Well having read your post, I can't say I'm sorry to say goodbye to July either. It's not that it's been especially bad here, but your catalogue of disasters offers much food for thought and there has been quite enough human misery and suffering in one month to last for the rest of the year. So let's draw a line under it and start afresh tomorrow.
    Here in England it's probably been the wettest July on record, following the wettest June, May, April etc etc... I'm surprised everyone hasn't abandoned the Olympics and gone home to drier climes.
    I have to say I loved reading your description of your childhood and even though you were reminiscing about a frightening experience, there was a great comforting cosiness about the scene you painted that made me want to be there. The Lone Ranger… hmm… the first TV cowboy hero I fell in love with!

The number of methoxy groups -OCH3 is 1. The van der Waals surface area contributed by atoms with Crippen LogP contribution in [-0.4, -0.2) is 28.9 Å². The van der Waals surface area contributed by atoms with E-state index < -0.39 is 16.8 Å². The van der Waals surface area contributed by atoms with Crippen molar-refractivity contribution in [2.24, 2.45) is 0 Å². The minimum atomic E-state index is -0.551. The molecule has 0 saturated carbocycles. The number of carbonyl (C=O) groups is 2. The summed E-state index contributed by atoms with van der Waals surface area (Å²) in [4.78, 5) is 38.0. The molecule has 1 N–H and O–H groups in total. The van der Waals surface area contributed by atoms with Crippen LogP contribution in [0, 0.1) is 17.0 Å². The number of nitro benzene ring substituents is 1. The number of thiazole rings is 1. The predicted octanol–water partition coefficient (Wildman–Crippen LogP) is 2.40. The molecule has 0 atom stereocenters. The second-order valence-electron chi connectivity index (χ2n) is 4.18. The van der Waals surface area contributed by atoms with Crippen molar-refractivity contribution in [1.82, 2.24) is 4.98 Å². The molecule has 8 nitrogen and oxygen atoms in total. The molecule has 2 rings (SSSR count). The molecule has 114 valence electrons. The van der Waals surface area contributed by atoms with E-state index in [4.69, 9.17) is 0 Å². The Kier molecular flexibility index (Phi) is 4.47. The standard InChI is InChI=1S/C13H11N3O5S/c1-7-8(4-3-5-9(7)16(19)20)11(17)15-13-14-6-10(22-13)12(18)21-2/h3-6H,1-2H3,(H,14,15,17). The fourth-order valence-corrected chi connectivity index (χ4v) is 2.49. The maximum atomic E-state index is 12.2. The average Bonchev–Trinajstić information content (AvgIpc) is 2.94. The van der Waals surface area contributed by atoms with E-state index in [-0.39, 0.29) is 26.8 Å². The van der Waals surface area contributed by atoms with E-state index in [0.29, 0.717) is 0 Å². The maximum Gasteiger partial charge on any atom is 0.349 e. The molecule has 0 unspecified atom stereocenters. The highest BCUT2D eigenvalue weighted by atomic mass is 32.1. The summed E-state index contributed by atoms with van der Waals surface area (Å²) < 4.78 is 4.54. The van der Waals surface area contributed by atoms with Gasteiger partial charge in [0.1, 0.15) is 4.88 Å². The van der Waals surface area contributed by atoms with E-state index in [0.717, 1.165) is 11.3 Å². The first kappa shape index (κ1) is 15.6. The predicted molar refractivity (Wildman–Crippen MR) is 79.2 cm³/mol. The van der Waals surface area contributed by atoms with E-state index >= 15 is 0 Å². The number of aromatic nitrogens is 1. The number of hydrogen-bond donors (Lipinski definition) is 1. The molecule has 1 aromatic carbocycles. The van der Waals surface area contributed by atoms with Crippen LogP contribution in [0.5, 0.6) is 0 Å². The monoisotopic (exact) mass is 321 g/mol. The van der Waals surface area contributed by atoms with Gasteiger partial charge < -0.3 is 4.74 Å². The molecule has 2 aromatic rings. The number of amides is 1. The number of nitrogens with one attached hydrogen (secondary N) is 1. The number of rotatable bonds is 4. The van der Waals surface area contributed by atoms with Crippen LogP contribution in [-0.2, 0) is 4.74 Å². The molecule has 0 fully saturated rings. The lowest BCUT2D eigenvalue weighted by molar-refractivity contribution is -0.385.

So thanks for the memories and I sincerely hope August blesses you with kindness.

  24. Thanks for addressing this, Celia. We dwell too much on the bad things and forget that God is still in control. He's going somewhere with this. And let's remember the promise,

    "You will keep him in perfect peace whose mind is stayed on you."

    I have to repeat that verse often these days because of the health issues and decisions my siblings are facing regarding our mother. But it makes me realize how much I need God in all aspects of my life.

    I enjoyed this post as always.


  25. Hello, Celia. I enjoyed your post and the memories of your childhood.

    This year in Oklahoma, thank goodness, it hasn't been as hot or as dry as last year but the temperatures are soaring to 100 and above now and we still have August to go through. August is one month I've always wished we could skip. No such luck.

    As you stated in your post the whole world seems to be facing hard times. Whether it is more than in the past or not I don't believe so. Just faster news.